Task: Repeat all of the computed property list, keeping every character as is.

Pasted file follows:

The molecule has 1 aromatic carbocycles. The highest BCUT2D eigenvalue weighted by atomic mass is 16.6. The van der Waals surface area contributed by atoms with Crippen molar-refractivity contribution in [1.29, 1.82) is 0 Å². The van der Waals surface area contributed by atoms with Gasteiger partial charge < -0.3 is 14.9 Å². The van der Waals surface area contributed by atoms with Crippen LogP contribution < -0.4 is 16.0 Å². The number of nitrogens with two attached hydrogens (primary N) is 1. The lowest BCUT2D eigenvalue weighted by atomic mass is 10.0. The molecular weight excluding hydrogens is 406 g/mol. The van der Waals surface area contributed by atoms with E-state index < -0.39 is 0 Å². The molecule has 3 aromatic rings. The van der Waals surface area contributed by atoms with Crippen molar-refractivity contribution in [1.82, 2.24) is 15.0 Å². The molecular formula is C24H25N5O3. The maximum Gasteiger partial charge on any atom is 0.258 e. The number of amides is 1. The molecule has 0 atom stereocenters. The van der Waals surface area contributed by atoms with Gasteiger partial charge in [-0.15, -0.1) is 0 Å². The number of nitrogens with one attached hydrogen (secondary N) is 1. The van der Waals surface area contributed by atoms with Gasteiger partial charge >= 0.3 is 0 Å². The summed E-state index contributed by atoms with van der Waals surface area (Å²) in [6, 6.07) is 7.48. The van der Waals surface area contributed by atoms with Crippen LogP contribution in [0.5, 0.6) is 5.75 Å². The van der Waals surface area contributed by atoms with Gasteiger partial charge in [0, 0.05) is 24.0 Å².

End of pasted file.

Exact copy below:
The molecule has 1 aromatic carbocycles. The highest BCUT2D eigenvalue weighted by atomic mass is 16.6. The van der Waals surface area contributed by atoms with Crippen molar-refractivity contribution in [1.29, 1.82) is 0 Å². The van der Waals surface area contributed by atoms with Gasteiger partial charge < -0.3 is 14.9 Å². The van der Waals surface area contributed by atoms with Crippen LogP contribution < -0.4 is 16.0 Å². The number of nitrogens with two attached hydrogens (primary N) is 1. The lowest BCUT2D eigenvalue weighted by atomic mass is 10.0. The molecular weight excluding hydrogens is 406 g/mol. The van der Waals surface area contributed by atoms with E-state index < -0.39 is 0 Å². The molecule has 3 aromatic rings. The van der Waals surface area contributed by atoms with Crippen molar-refractivity contribution in [1.82, 2.24) is 15.0 Å². The molecular formula is C24H25N5O3. The maximum Gasteiger partial charge on any atom is 0.258 e. The number of amides is 1. The molecule has 0 atom stereocenters. The van der Waals surface area contributed by atoms with Gasteiger partial charge in [-0.15, -0.1) is 0 Å². The number of nitrogens with one attached hydrogen (secondary N) is 1. The van der Waals surface area contributed by atoms with Gasteiger partial charge >= 0.3 is 0 Å². The summed E-state index contributed by atoms with van der Waals surface area (Å²) in [6, 6.07) is 7.48. The van der Waals surface area contributed by atoms with Crippen LogP contribution in [0.5, 0.6) is 5.75 Å². The van der Waals surface area contributed by atoms with Gasteiger partial charge in [0, 0.05) is 24.0 Å².